Patience, chaos and doing business in Mexico

27 10 2006

To successfully work with Mexico one must understand some fundamental truths inherent in the country and culture.

Patience and Chaos are important factors in understanding the people, culture and history.

Patience.

Mexicans are patient people. The have great tolerance for human error. They run on a schedule that is influenced by work concerns, family concerns, their own mental health, and takes into consideration outside factors and influences that might interfere with their plans.

This is not to say that Mexicans are never in a hurry, or are willing to accept poor quality, or like to move slowly.

What it means is that they are not overly disturbed and motivated to emotional outbursts and threats if something gets in their way, or does not go as planned. They patiently seek a solution, and if no solution is present, they accept the reality of the situation.

Chaos

Chaos is part of Mexican culture and society. Lack of long term planning is quite common (at government, business, personal levels), and everything gets done at the last minute. The curious part is that everything DOES get done.

This chaos and disorganization draws strong criticism from individuals used to order, control, planning and expected outcomes in their own countries. Remember that it is a characteristic of Mexico, not good, not bad, just different.

Living in a chaotic environment allows the Mexicans to rapidly adapt to any situation, take advantages of opportunities quickly, and survive quite well in a every changing world.

There is spontaneity in Mexico. Social engagements are arranged at a moments notice, or simply just happen, unplanned and casually. Things just happen. Expect last minute changes in plans, events, and agendas. “Expect the unexpected” is great advice.

Not surprisingly, Mexico is a country where social relationships and social networks are extremely important. These personal bonds and relationships, which are reinforced constantly, help to creat order and get things done.

As is the case of all stereotypes, these observations are broad based and may, or may not, have any validity.

Related Links

Cultural Misunderstanding- it can happen to you

How to do business in Mexico

Criticism – how to do business in Mexico

Meeting people in Mexico

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Individuality and chaos in the workspace

4 10 2006

Is your workspace unique? Should it be?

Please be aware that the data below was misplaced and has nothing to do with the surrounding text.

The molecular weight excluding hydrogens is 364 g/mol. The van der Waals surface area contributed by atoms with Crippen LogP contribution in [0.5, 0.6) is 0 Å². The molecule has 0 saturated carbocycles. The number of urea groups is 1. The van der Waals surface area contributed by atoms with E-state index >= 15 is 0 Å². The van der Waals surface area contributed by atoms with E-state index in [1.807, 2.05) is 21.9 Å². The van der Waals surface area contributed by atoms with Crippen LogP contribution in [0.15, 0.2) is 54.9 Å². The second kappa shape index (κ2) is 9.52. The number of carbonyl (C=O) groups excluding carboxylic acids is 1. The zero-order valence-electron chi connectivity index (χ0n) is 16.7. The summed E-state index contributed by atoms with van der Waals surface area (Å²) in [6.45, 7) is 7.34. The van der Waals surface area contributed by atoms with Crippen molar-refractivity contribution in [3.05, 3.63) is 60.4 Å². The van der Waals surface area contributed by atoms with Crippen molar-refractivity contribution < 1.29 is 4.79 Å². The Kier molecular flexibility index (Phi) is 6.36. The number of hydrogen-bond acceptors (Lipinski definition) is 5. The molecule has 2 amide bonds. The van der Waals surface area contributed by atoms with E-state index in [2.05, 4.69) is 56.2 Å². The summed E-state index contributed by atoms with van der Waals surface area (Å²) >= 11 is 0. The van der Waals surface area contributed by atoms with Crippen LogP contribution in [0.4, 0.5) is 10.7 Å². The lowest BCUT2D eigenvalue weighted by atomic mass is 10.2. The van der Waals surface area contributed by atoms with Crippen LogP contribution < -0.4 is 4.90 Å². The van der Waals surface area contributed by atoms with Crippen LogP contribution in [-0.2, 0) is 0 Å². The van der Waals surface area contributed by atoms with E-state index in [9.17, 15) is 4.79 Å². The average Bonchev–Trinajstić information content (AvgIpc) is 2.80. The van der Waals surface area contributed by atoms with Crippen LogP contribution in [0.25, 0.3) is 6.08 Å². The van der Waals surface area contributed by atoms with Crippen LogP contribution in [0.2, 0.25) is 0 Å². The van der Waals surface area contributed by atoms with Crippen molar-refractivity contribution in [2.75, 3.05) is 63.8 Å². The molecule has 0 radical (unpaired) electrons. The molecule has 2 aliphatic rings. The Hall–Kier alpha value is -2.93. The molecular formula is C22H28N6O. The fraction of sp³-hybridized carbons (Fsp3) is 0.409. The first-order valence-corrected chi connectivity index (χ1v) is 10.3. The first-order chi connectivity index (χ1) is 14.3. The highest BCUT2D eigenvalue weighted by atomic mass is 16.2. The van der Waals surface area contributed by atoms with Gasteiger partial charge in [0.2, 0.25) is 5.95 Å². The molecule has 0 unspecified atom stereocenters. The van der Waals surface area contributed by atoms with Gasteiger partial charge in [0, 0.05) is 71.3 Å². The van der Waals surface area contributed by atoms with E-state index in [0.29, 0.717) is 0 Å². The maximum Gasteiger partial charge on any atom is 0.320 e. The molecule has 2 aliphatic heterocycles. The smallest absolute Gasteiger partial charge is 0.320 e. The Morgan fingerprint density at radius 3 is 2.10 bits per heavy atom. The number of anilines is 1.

Does your company project the image of sameness, order and uniformity by having cubicles and work-spaces coordinated and equal to one another? Why? Because it looks good, gives the impression of order, control and discipline?

Is this sameness and order a good thing for sparking employee creativity, innovation, happiness and positive results ?

Alexander Kjerulf offers up ideas about workspace, sameness and creativity and roadwitching at The Chief Happiness Officer.

If we want to have a creative, enthusiastic workforce why do we want them to work in ordinary, uninspired surroundings?

Does it just look better when the office layout is coordinated and everything has a mathematical formality about it? Is it a fashion statement or is it about control, and the desire to reduce chaos and “environmental noise”?

Is there a study that shows that working in neutral sameness and coordinated surroundings makes us more productive or efficient?

The industrial world used assembly lines and standardization to increase time efficiency and mass production. Are we applying the assembly line system to today’s information workers without questioning the efficiency and effect on innovation and happiness?

Alex writes “…..so many workplaces have lost their human touch to a desire for sameness, efficiency and professionalism. It’s a shame, because it makes people less efficient.”

The same goes for meetings. Why are they always in the same conference or meeting room? You know the drill, everyone files, in, sits in the chair they always sit in, and the meeting drones on. How much innovation, creativity and enthusiasm will people bring to the meeting if you change the location?

Distracting, perhaps. Maybe, just maybe, people will focus on the task at hand and not the structure, hierarchy and safety of a routine. Perhaps being outside what is “comfortable” is what is needed to provoke new ideas or new ways of analyzing the same situation.

Move a meeting to the cafeteria, to the sales floor, under a tree, to the park, to the library, to another unfamiliar location and see what happens.

Ted Dewan (Link): “One thing that might be fun is renegade meeting rooms. I once heard of a group that set a meeting table up in a parking spot (they were meeting to plan Roadwitch-like activities) and they found the experience envigorating and it helped their thinking as a result. It might be a bit distracting, but depending on the sort of meeting, it’s worth a try I suppose. I’d test it first before offering it as paid-for advice, of course.”

You choose:

Choice # 1 – Chaos – Energy – Random Opportunities – Innovation

Choice # 2 – Order and Control – Suppression of Energy – Routine – Lack of Innovation

Related Links

5 ways to stimulate creative thinking and idea generation

Weird ideas that work

Successful managers should be breaking the rules

With nothing, anything is possible